Summary: A historical account of how Abraham Lincoln, although not a traditional abolitionist, strongly supported and implemented the antislavery portions of the Constitution to pursue the end of slavery. Abraham Lincoln was not an abolitionist in the traditional sense. He did not advocate immediate emancipation in the slave states. He did not advocate active resistance to the Fugitive Slave Act, but only for due process rights. He did not rail in his rhetoric against the vile evils of slavery. B Summary: A historical account of how Abraham Lincoln, although not a traditional abolitionist, strongly supported and implemented the antislavery portions of the Constitution to pursue the end of slavery. Abraham Lincoln was not an abolitionist in the traditional sense. He did not advocate immediate emancipation in the slave states. He did not advocate active resistance to the Fugitive Slave Act, but only for due process rights. He did not rail in his rhetoric against the vile evils of slavery. But Abraham Lincoln hated slavery and believed there were resources within the Constitution properly leveraged that would lead to its eventual end. How could this be so when the Constitution protected slavery in the states? Only states could abolish slavery, not the Federal government. Both Constitution and legislation allowed slave owners or their proxes to capture and return runaway slaves even where slavery was not legal. And there was that language of slaves being three-fifths of a person. Actually those who believe in an antislavery Constitution might start there. Slaves are written of as “persons,” undermining the contention of slaves as being property. Beyond this, those who developed the idea of an antislavery Constitution drew on both the Declaration of Independence and the Preamble affirming the equality of persons. They focused on the due process rights protected under the Fifth Amendment to make it as hard as possible for slave owners to retrieve runaways, while not breaking the fugitive slave laws. They used the Federal power to regulate the territories to make these free rather than slave. The Constitution said Congress had no authority “to give legal existence to slavery in any territory of the United States.” They antislavery people were committed to no more compromises that would admit new slave states into the country. Lincoln believed that slavery would eventually wither away of its own. Some proposed that slaves brought into free territory could sue for their freedom. The dynamic economy of the north would outstrip the south, particularly because it could not expand its economy, fenced about by free territories becoming states. Eventually Southern states would abolish slavery on their own, which only they could do, Lincoln believed, since the Constitution did not give this power to the Federal government. James Oakes traces the development of this antislavery doctrine, particularly within the Republican party. With enough votes in the growing North, Lincoln was elected. While he assured the South that slavery would be upheld, the implementation of other aspects of the antislavery doctrine triggered secession. Oakes shows how this offered new avenues to antislavery effort: ending slavery in the District of Columbia, ending the slave trade and blocking slave shipping to southern ports, and most significantly, voiding Fugitive Slave laws for slave owners in rebel states, since they no longer were under the laws of the Union. Slaves who fled into Union lines would be considered “contraband” and emancipated. While this was not so for border states who remained in the Union, the Army was directed not to assist in the retrieval of any fugitive slaves, since they did not have the legal powers to properly adjudicate such matters. The owners were on their own, further contributing to abolition. Oakes doesn’t portray Lincoln as an antiracist. He favored colonization of Blacks, believing Blacks and Whites could not live together. But he hated slavery with a singular focus. One senses a Lincoln both shrewd and resolute in availing himself of all the resources available in the Constitution to move the needle toward abolition and emancipation, even maneuvering conquered states to constitute themselves as free and to join in ratifying the Thirteenth Amendment. What I continue to wonder about is whether Lincoln realized his approach would send the South over the edge, precipitating the Civil War? Or did the South adequately take on board Lincoln’s resolve to preserve the Union once attacked? I wonder, given the case Oakes make, whether there is an argument to suggest that the South played into Lincoln’s hand, accelerating the demise of slavery that may otherwise have taken another fifty to one hundred years. Did Lincoln fully understand the cards he was holding and play them to full advantage? I’ve often commented about the writing of slavery into our Constitution. I don’t think we can dodge that terrible compromise. But Oakes offers another perspective, showing the side of the Constitution that assumes freedom and equality the norm and slavery an exception. He also shows the lawyerly genius of Lincoln to recognize and exploit that side to its full extreme. The great sadness of all this was the lives it cost, including in the end, Lincoln’s own.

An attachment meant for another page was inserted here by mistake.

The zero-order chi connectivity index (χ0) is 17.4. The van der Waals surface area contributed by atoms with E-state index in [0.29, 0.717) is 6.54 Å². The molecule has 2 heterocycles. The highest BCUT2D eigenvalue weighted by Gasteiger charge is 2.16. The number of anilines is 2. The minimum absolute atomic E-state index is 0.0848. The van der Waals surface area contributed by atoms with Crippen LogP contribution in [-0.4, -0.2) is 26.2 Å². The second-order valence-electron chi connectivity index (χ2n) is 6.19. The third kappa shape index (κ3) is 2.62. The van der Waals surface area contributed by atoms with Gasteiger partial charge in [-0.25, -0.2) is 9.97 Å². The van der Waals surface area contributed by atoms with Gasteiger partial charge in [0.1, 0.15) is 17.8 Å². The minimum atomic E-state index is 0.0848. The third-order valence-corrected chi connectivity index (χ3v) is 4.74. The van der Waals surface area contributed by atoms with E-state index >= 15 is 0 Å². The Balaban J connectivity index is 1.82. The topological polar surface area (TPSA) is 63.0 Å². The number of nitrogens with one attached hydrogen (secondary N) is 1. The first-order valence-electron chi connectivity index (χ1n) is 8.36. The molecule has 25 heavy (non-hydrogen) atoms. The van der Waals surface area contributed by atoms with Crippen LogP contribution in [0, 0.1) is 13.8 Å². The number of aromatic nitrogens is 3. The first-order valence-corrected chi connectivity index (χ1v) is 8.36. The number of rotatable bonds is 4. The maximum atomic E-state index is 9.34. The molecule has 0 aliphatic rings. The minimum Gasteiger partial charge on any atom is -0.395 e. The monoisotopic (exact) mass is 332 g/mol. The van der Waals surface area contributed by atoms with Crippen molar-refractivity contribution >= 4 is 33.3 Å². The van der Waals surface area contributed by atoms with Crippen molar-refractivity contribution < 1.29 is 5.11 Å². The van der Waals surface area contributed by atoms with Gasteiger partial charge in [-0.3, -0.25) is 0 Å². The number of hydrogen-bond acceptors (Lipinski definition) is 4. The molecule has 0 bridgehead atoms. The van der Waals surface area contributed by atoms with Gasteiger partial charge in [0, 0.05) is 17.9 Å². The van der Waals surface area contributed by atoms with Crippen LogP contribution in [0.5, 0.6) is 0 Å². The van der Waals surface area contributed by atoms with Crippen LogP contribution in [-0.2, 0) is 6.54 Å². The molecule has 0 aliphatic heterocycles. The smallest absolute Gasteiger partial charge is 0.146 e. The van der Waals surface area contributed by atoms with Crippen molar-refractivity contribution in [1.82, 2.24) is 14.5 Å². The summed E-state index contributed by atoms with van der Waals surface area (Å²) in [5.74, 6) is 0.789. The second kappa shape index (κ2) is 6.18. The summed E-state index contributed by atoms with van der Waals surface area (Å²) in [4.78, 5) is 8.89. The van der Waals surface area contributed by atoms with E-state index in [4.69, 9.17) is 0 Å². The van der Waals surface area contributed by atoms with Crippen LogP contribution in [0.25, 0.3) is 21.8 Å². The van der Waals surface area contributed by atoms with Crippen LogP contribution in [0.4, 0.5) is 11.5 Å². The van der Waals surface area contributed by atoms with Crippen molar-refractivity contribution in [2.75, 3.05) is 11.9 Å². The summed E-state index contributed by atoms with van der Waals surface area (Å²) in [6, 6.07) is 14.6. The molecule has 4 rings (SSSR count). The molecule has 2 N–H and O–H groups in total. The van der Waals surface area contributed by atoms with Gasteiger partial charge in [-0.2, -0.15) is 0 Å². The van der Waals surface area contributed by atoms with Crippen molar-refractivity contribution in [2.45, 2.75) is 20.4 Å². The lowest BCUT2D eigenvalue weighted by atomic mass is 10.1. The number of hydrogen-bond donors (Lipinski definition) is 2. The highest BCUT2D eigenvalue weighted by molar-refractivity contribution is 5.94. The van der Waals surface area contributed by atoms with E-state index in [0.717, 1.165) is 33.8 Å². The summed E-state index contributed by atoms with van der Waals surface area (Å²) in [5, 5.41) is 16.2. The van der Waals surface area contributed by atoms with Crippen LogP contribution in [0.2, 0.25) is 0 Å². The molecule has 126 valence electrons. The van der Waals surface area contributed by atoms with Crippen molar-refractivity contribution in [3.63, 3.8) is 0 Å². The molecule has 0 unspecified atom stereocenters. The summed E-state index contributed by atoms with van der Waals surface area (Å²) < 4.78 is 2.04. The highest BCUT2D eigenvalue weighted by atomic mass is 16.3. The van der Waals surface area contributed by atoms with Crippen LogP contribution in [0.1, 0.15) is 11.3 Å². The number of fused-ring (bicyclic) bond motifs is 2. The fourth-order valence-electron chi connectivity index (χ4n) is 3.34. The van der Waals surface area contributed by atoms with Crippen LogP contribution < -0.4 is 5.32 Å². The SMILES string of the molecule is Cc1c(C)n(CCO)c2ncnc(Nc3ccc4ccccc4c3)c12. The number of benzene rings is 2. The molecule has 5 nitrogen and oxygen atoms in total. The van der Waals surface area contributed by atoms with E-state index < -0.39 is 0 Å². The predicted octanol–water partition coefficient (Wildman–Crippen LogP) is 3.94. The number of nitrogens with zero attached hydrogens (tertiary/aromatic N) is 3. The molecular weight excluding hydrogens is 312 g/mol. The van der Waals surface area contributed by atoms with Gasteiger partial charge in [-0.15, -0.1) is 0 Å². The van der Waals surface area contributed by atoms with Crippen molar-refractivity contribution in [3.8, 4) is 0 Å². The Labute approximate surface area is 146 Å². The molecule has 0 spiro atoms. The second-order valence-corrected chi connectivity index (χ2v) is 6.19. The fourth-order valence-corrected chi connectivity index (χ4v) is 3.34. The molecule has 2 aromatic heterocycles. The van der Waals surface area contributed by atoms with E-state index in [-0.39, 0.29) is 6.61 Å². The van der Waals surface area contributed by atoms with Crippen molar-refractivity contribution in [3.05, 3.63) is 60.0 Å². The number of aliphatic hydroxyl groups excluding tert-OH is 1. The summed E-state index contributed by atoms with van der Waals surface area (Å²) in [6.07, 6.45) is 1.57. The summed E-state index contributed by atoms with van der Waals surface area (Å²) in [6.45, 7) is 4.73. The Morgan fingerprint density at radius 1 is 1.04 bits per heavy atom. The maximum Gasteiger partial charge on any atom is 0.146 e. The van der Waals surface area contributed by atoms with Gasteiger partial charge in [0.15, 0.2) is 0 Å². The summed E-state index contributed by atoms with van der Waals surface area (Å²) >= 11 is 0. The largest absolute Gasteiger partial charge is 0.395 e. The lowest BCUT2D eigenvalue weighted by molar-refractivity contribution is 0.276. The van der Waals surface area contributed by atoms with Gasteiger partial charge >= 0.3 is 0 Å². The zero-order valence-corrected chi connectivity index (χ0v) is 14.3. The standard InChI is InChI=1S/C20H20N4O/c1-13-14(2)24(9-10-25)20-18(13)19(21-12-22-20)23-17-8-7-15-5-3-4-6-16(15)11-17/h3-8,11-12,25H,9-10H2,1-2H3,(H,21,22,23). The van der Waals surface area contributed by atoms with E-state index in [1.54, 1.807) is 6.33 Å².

3. 4 out of 5